Aperture and Depth of Field: This image was taken by extending the lens to its fullest. This has focused on the fence post and blurred the background behind it.
Aperture and Depth of Field: This image was taken by retracting the lens to its fullest. This has focused on the fence post and although some blur exists behind the subject, it is nowhere near to the same extent as the first image above.

Again, you might be mislead into believing that the f-stop number corresponds to the size of the aperture, but in fact it is the size of the focus area. In this scenario we are desirous of a smaller focus area in which case we need a smaller f-stop. However, if you look inside your lens, you will notice that the aperture is very wide. On the flip side of the coin, if you set your aperture value to f22 you will see that the aperture inside the lens is very narrow. This might be opposite to what you might expect, so why is this?

Understanding Aperture and Depth of Field

Aperture and Depth of Field

The best way to explain why a wider aperture produces a blurred background and a narrow aperture produces a sharper image throughout is to show you. This image reveals how the sharp focus area identified in blue is regulated by the aperture size. When the aperture is made smaller, the field of view is also smaller in the background creating a sharper image. With a wide aperture, the background view is also extended and this is out of focus, identified in red.

A pinhole aperture would narrow the rays of light, more technically known as collimated, keeping a sharp image throughout the shot.

On the opposite end of the scale, a wide aperture would allow in more light, but only the light collimated would be in focus, that being on your subject you have focused on. The light that isn’t collimated would not be focused and will result in blur.

All you need to understand is that f2.8 is a wide aperture resulting in background blur (a shallow depth of field) and an f22 would result in a sharp background ( a deep depth of field). The number in f stops are pertaining to the size of focus area, not the size of the aperture itself.

Why a narrow aperture creates a sharper image throughout and a wider aperture blurs the background.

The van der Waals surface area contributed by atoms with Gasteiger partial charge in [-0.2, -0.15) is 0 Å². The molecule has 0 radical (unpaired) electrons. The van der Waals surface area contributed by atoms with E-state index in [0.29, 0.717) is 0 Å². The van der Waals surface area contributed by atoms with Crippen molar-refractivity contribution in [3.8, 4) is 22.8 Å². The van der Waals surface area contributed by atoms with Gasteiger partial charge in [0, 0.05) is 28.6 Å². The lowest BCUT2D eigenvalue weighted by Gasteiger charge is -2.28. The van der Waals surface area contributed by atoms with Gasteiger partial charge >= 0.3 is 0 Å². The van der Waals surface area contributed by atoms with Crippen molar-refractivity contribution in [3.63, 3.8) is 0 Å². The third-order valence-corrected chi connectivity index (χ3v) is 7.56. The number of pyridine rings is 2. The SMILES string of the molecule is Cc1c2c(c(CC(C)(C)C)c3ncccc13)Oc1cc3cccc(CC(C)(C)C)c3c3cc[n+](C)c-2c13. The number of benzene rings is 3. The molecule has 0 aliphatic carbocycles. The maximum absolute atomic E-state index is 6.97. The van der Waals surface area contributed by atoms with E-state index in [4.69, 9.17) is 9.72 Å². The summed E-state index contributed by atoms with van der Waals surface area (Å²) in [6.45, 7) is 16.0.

Aperture and Depth of Field: You may be bemused as to why a wide aperture would create a blurred background or a shallow depth of field and why a small aperture would create a sharp scene throughout or deep depth of field. It is simply owing to the rays of light and their direction. A pinhole aperture would narrow the rays of light, more technically known as collimated, keeping a sharp image throughout the image.
On the opposite end of the scale, a wide aperture would allow in more light, but only the light collimated would be in focus, that being on your subject you have focused on. The light that isn’t collimated would not be focused and will result in blur.

Also, imagine if you extend your lens right out to it’s full extent and you focus on your subject. The background will be rendered out of focus, yet your subject will remain sharp. The direction of light will be changed as a result, bringing in more of the out of focus area.

If you have a long lens for your camera, go outside and have a practice. Notice what happens when you take landscape or streetscape shots with both a low f-stop and a high f-stop. Now try extending your lens right out and take a photo of an object. What happens to the background?

Points to Remember

Aperture and Depth of Field

  • To attain a sharper image throughout you should use less magnification, use a high f-stop and a shorter focal length.
  • To attain a blurred background, focus on the part of the subject you want in crips focus and either use a low f-stop and/or extend your lens right out.

Key Camera Skills

Camera Shutter Settings

Aperture Value and Depth of Field

Image Quality Settings

Mastering Colour Settings

Photo Sharpness

Thornton le Dale to Low Dalby Walking Route